From Heybridge Basin we pushed into the strong, cold wind coming from a westerly direction. It was a glorious morning to be out and the 22 of us took in the delights of the River Blackwater at low water. Numerous birds fed on the mudflats and keen birders amongst us notched up a count of many species. The sun shone and Maldon looked as picturesque as it does on postcards taken at prime time.
It was a little slippery underfoot after the recent rainfall but we all kept together reaching Heybridge by means of ‘the pretty route’, that is walking behind the industrial estate and emerging through a used car sales forecourt. When we reached the canal bridge four people left the group to do a shorter walk and returned via the canal path. The rest of us were later to do that but at this point extended our walk by passing through a housing estate on footpaths and joining the Blackwater Rail Trail for a short stretch (we plan to walk the whole 8 mile stretch in the future). Between this trail and the canal are fields and several lakes which also had plenty of birdlife on them.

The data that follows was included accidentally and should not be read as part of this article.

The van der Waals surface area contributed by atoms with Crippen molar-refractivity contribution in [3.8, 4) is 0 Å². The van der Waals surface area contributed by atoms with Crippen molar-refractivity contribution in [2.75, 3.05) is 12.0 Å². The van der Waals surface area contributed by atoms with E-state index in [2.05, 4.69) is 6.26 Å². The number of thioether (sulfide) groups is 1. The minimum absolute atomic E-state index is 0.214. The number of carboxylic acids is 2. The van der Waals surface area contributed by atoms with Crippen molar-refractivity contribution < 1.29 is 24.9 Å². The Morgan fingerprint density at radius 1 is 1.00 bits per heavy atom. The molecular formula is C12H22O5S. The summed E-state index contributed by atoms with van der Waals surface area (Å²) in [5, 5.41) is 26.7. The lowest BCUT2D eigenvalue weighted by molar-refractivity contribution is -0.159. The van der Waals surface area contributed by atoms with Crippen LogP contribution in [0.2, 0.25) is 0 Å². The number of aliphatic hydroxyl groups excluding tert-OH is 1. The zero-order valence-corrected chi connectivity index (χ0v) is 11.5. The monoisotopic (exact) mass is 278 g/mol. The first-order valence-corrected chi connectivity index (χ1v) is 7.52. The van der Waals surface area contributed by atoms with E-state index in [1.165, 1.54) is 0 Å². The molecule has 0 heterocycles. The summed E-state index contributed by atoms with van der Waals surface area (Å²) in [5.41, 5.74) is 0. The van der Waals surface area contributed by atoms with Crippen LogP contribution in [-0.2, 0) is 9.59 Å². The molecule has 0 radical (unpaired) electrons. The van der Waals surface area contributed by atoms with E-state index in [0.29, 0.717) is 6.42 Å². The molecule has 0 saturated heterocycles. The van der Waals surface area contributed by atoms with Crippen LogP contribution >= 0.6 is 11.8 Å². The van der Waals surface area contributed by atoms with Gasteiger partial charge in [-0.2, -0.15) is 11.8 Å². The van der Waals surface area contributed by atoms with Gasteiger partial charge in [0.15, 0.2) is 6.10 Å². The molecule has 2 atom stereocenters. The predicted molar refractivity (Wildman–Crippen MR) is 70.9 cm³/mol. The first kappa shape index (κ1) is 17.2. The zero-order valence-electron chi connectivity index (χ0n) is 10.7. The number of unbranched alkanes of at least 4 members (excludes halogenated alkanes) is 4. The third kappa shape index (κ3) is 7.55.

Pausing for a group photo beside the Oak Meadow play area we then joined the canal and walked briskly back to Heybridge Basin.
Lining the eastern section of the path old men sat at intervals, dipping their long fishing rods into the water. Beside them, ghastly red coloured maggots wriggled in tubs of bran (according to a programme I heard recently on the radio I was amazed to learn that we and maggots have similar sensory organs). The fish were not to be seen (or caught) and being a competition was a bit of a disappointment for those taking part. One man had caught one fish and seemed to be the winner so far; another had done the same but his fish wasn’t the right kind for this competition.
The Jolly Sailor sat us in the backroom and very quickly our pre-ordered food arrived and for the first time that day, silence fell.